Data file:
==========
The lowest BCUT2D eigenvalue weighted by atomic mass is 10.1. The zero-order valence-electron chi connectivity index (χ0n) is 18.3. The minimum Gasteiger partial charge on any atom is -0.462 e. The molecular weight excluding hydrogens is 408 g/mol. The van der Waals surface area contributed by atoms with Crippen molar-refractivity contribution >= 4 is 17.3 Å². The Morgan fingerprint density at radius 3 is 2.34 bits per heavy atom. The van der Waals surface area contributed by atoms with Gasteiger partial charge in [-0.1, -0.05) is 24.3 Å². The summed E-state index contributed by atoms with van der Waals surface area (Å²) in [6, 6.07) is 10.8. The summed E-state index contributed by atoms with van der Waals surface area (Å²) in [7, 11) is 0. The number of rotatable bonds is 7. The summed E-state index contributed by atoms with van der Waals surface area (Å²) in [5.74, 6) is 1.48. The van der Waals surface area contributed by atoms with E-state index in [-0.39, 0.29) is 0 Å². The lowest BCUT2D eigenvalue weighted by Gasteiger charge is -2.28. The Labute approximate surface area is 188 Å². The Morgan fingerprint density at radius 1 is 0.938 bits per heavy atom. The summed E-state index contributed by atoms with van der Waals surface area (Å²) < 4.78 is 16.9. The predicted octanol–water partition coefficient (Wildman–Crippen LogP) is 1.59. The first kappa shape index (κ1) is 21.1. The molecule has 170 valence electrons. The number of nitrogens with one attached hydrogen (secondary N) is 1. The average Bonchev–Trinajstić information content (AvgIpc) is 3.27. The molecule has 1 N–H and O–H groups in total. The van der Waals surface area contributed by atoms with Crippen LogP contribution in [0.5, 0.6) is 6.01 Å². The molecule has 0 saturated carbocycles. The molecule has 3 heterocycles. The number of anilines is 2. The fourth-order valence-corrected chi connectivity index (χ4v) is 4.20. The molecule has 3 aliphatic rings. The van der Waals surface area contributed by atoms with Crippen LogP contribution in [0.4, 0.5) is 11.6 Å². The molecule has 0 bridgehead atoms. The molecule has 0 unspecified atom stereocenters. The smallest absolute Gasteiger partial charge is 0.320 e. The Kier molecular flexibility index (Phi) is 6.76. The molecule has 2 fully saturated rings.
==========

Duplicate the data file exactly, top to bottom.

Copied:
The lowest BCUT2D eigenvalue weighted by atomic mass is 10.1. The zero-order valence-electron chi connectivity index (χ0n) is 18.3. The minimum Gasteiger partial charge on any atom is -0.462 e. The molecular weight excluding hydrogens is 408 g/mol. The van der Waals surface area contributed by atoms with Crippen molar-refractivity contribution >= 4 is 17.3 Å². The Morgan fingerprint density at radius 3 is 2.34 bits per heavy atom. The van der Waals surface area contributed by atoms with Gasteiger partial charge in [-0.1, -0.05) is 24.3 Å². The summed E-state index contributed by atoms with van der Waals surface area (Å²) in [6, 6.07) is 10.8. The summed E-state index contributed by atoms with van der Waals surface area (Å²) in [7, 11) is 0. The number of rotatable bonds is 7. The summed E-state index contributed by atoms with van der Waals surface area (Å²) in [5.74, 6) is 1.48. The van der Waals surface area contributed by atoms with E-state index in [-0.39, 0.29) is 0 Å². The lowest BCUT2D eigenvalue weighted by Gasteiger charge is -2.28. The Labute approximate surface area is 188 Å². The Morgan fingerprint density at radius 1 is 0.938 bits per heavy atom. The summed E-state index contributed by atoms with van der Waals surface area (Å²) < 4.78 is 16.9. The predicted octanol–water partition coefficient (Wildman–Crippen LogP) is 1.59. The first kappa shape index (κ1) is 21.1. The molecule has 170 valence electrons. The number of nitrogens with one attached hydrogen (secondary N) is 1. The average Bonchev–Trinajstić information content (AvgIpc) is 3.27. The molecule has 1 N–H and O–H groups in total. The van der Waals surface area contributed by atoms with Crippen LogP contribution in [0.5, 0.6) is 6.01 Å². The molecule has 0 saturated carbocycles. The molecule has 3 heterocycles. The number of anilines is 2. The fourth-order valence-corrected chi connectivity index (χ4v) is 4.20. The molecule has 3 aliphatic rings. The van der Waals surface area contributed by atoms with Crippen LogP contribution in [0.4, 0.5) is 11.6 Å². The molecule has 0 bridgehead atoms. The molecule has 0 unspecified atom stereocenters. The smallest absolute Gasteiger partial charge is 0.320 e. The Kier molecular flexibility index (Phi) is 6.76. The molecule has 2 fully saturated rings.